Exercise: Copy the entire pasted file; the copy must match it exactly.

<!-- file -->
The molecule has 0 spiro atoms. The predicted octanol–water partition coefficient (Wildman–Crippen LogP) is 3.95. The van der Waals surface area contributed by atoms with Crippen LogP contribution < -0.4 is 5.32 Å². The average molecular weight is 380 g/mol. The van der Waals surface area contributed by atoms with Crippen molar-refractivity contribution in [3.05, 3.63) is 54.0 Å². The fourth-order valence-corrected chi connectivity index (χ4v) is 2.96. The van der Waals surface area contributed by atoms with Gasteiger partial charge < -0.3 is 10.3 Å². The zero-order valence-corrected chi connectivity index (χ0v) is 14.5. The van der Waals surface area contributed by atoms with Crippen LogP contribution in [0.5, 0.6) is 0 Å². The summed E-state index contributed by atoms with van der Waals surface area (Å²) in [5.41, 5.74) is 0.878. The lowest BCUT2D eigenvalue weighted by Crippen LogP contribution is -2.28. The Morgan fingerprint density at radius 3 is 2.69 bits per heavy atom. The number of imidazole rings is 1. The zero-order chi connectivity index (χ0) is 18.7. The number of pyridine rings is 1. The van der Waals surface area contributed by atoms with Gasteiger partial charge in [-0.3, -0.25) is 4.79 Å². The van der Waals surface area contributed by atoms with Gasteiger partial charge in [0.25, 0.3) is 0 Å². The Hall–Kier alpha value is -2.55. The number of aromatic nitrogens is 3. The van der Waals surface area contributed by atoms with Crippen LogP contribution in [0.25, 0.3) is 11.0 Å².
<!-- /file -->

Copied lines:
The molecule has 0 spiro atoms. The predicted octanol–water partition coefficient (Wildman–Crippen LogP) is 3.95. The van der Waals surface area contributed by atoms with Crippen LogP contribution < -0.4 is 5.32 Å². The average molecular weight is 380 g/mol. The van der Waals surface area contributed by atoms with Crippen molar-refractivity contribution in [3.05, 3.63) is 54.0 Å². The fourth-order valence-corrected chi connectivity index (χ4v) is 2.96. The van der Waals surface area contributed by atoms with Gasteiger partial charge < -0.3 is 10.3 Å². The zero-order valence-corrected chi connectivity index (χ0v) is 14.5. The van der Waals surface area contributed by atoms with Crippen LogP contribution in [0.5, 0.6) is 0 Å². The summed E-state index contributed by atoms with van der Waals surface area (Å²) in [5.41, 5.74) is 0.878. The lowest BCUT2D eigenvalue weighted by Crippen LogP contribution is -2.28. The Morgan fingerprint density at radius 3 is 2.69 bits per heavy atom. The number of imidazole rings is 1. The zero-order chi connectivity index (χ0) is 18.7. The number of pyridine rings is 1. The van der Waals surface area contributed by atoms with Gasteiger partial charge in [-0.3, -0.25) is 4.79 Å². The van der Waals surface area contributed by atoms with Gasteiger partial charge in [0.25, 0.3) is 0 Å². The Hall–Kier alpha value is -2.55. The number of aromatic nitrogens is 3. The van der Waals surface area contributed by atoms with Crippen LogP contribution in [0.25, 0.3) is 11.0 Å².